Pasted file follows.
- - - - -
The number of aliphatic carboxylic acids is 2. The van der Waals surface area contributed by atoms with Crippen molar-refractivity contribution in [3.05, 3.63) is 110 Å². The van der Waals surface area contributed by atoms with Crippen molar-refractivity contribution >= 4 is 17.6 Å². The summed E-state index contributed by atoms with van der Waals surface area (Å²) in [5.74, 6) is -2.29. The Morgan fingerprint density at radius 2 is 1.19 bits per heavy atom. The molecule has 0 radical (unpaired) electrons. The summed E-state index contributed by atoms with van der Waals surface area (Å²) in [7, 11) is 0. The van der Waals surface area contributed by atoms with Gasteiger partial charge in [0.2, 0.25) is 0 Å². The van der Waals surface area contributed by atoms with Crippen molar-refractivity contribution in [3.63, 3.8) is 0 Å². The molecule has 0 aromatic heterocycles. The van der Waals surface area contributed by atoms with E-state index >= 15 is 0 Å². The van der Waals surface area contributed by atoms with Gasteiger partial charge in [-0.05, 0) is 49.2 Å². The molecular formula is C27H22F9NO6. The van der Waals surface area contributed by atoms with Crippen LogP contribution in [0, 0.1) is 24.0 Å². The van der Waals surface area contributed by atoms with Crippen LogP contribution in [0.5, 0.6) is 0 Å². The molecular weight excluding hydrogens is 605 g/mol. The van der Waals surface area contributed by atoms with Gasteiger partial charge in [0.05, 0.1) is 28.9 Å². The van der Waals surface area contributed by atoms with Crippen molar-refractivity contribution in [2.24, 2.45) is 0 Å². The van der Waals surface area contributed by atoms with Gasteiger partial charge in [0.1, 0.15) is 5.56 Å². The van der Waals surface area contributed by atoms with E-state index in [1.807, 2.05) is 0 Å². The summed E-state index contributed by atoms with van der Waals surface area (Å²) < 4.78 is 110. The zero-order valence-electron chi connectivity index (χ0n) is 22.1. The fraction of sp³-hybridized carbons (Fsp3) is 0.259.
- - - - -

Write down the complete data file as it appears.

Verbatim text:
The number of aliphatic carboxylic acids is 2. The van der Waals surface area contributed by atoms with Crippen molar-refractivity contribution in [3.05, 3.63) is 110 Å². The van der Waals surface area contributed by atoms with Crippen molar-refractivity contribution >= 4 is 17.6 Å². The summed E-state index contributed by atoms with van der Waals surface area (Å²) in [5.74, 6) is -2.29. The Morgan fingerprint density at radius 2 is 1.19 bits per heavy atom. The molecule has 0 radical (unpaired) electrons. The summed E-state index contributed by atoms with van der Waals surface area (Å²) in [7, 11) is 0. The van der Waals surface area contributed by atoms with Gasteiger partial charge in [0.2, 0.25) is 0 Å². The van der Waals surface area contributed by atoms with Crippen molar-refractivity contribution in [3.63, 3.8) is 0 Å². The molecule has 0 aromatic heterocycles. The van der Waals surface area contributed by atoms with E-state index >= 15 is 0 Å². The van der Waals surface area contributed by atoms with Gasteiger partial charge in [-0.05, 0) is 49.2 Å². The molecular formula is C27H22F9NO6. The van der Waals surface area contributed by atoms with Crippen LogP contribution in [0, 0.1) is 24.0 Å². The van der Waals surface area contributed by atoms with Crippen LogP contribution in [0.5, 0.6) is 0 Å². The molecular weight excluding hydrogens is 605 g/mol. The van der Waals surface area contributed by atoms with Gasteiger partial charge in [0.05, 0.1) is 28.9 Å². The van der Waals surface area contributed by atoms with Crippen molar-refractivity contribution in [2.24, 2.45) is 0 Å². The van der Waals surface area contributed by atoms with Gasteiger partial charge in [0.1, 0.15) is 5.56 Å². The van der Waals surface area contributed by atoms with E-state index in [1.807, 2.05) is 0 Å². The summed E-state index contributed by atoms with van der Waals surface area (Å²) < 4.78 is 110. The zero-order valence-electron chi connectivity index (χ0n) is 22.1. The fraction of sp³-hybridized carbons (Fsp3) is 0.259.